Do you find flowcharts to be an effective way of communicating your business process? If so, then flowchart software is the perfect tool for creating flowcharts that are easy to read and understand. A flowchart can quickly show all the steps in a process, making it easier for people on your team to see what they need to do next.
Here is Venngage’s take on ten tips for creating an effective flowchart:
- Start by writing a brief flowchart of your process. Draw it out on paper or make the flowchart directly in Venngage using our “Draw” tool. You can add detailed information to each step as you develop them and edit any actions that need to be changed later once everyone has been consulted about the project.
- Use keywords/phrases instead of sentences whenever possible for clarity and simplicity. Whenever possible, use symbols rather than complete sentences because this will keep your flow chart template concise and easy-to-understand when they’re used outside your company’s walls.
- Fully explain all symbols, so people know what they stand for without referencing materials from other sources. If someone needs to reference your flowchart outside of the company, they must understand all symbols. Another way to make flow chart examples effective is by including a legend explaining each symbol and its relation to another symbol.
- Use shapes instead of words whenever possible. Shapes are more accessible for people to identify than words because we see them every day in our daily lives (i.e., cloud-shaped balloons or stop signs). However, you should use these shapes sparingly, so flowcharts don’t look too cluttered with different types of symbols when there’s overlap between two or more ideas.
- Use color effectively to highlight certain parts of the process flow chart without being distracting. It will help readers quickly find important details within your flowchart creator. For example, you could use red to show warning signs or green for success factors.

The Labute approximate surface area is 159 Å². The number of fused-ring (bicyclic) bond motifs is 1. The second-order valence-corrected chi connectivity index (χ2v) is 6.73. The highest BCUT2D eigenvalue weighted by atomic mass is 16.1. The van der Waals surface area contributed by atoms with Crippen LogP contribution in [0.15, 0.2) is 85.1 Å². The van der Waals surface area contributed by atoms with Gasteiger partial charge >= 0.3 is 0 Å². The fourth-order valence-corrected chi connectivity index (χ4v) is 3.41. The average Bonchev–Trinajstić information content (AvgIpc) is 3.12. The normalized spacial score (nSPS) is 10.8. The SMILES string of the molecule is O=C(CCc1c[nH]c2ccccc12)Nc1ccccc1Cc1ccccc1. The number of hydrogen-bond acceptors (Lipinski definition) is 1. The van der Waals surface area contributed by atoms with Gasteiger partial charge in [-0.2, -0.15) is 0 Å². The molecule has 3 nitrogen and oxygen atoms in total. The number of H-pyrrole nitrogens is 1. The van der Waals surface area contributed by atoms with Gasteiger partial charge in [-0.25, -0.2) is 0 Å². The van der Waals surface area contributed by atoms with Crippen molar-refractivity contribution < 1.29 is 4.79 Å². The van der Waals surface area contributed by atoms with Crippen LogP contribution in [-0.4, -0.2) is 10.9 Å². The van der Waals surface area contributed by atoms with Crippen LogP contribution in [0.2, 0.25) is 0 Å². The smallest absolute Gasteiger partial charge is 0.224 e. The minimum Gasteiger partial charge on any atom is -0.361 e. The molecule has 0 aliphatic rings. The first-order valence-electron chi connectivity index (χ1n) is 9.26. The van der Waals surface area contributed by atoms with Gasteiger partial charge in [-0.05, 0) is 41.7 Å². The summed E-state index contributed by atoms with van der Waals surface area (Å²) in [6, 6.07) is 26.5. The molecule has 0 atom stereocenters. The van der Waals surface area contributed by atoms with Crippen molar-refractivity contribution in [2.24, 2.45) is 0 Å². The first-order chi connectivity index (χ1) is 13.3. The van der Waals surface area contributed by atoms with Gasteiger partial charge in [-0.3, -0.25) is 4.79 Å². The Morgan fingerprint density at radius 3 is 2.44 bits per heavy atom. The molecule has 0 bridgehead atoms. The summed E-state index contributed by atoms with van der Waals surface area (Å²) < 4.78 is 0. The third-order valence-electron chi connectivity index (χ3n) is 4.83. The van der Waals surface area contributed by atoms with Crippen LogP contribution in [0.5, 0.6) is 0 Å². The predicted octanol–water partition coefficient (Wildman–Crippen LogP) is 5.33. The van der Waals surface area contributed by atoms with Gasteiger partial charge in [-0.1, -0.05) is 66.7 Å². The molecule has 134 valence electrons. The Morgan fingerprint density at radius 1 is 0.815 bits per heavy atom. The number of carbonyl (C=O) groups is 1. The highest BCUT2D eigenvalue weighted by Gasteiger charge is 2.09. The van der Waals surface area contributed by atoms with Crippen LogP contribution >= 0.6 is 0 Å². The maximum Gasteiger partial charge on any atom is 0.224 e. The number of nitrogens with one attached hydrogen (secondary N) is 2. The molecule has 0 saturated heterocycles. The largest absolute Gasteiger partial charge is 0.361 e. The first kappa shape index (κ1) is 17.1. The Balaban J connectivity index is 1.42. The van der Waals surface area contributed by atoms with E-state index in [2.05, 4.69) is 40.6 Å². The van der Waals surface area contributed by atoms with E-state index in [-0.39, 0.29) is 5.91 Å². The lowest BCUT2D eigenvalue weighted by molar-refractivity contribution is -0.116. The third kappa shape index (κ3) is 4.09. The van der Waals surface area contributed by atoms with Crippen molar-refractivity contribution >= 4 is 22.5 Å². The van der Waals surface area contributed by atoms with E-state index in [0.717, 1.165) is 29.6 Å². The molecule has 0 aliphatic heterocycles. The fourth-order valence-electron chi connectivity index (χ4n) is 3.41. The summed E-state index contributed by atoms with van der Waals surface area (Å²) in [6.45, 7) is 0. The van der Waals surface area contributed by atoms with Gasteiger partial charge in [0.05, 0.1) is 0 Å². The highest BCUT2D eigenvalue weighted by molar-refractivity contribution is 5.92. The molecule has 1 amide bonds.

- Create flowcharts in a flow chart maker that are sized correctly. Flowcharts should be large enough to fit on a single page easily but not too big that it requires scrolling through each step before getting to the end of the flowchart. If your flowchart is too small, people will have trouble reading the details between efforts and symbols because everything may run together.
On the other hand, if your flow chart is too large, readers will lose their place within it or feel overwhelmed by how much there is still left to read/watch when scrolling down into its contents. It means the ideal size for most flow charts falls somewhere around 22 x 28 inches.
- Create flowcharts that are easy to read and understand. It means flow charts should be legible from a distance without the need for someone to lean over or get very close to see what’s happening within it. The easiest way of ensuring flowchart legibility is by using sans serif fonts, such as Verdana, Tahoma, Calibri & Arial. They have concave shapes with larger letterforms-which makes them easier on the eyes when reading long passages of text (i.e., words).
Another method of making sure your flow chart is readable includes highlighting necessary information/steps so readers can easily find what they’re looking for instead of having to sift through every detail listed therein. Analyze different flowcharts and flowchart styles for your company.
Depending on the type of business you’re in, flow charts may vary significantly from one industry to another or even between different teams within a single organization working towards similar goals but with changing processes. For this reason, flow chart style must match how people work around you since they will need to be referencing them often-so choose an option that is most relevant for everyone involved.
- Use flowcharts as a learning tool. Flowcharts can be especially helpful to new employees because they walk them through different business processes step-by-step. Every team should analyze flowcharts together at least once or twice a year.
It ensures that everyone understands what’s going on within the flowchart and how it works. Also, this action will help reduce confusion when people are referencing flow charts for answers instead of having someone around who already knows about them. Designing effective flow charts is no easy task, but with practice, you’ll become more familiar with their purpose and understand which methods work best depending on your company’s needs.
Many different flow chart styles and methods for designing flowcharts will help you convey your business processes. It’s important to use color effectively, size correctly and choose flowchart style based on how people work around you to create flow charts with the most impact.
By following these tips when creating flow diagrams, you will quickly present your business process effectively that others can understand without asking too many questions about what’s going on within it. Start creating with Venngage now!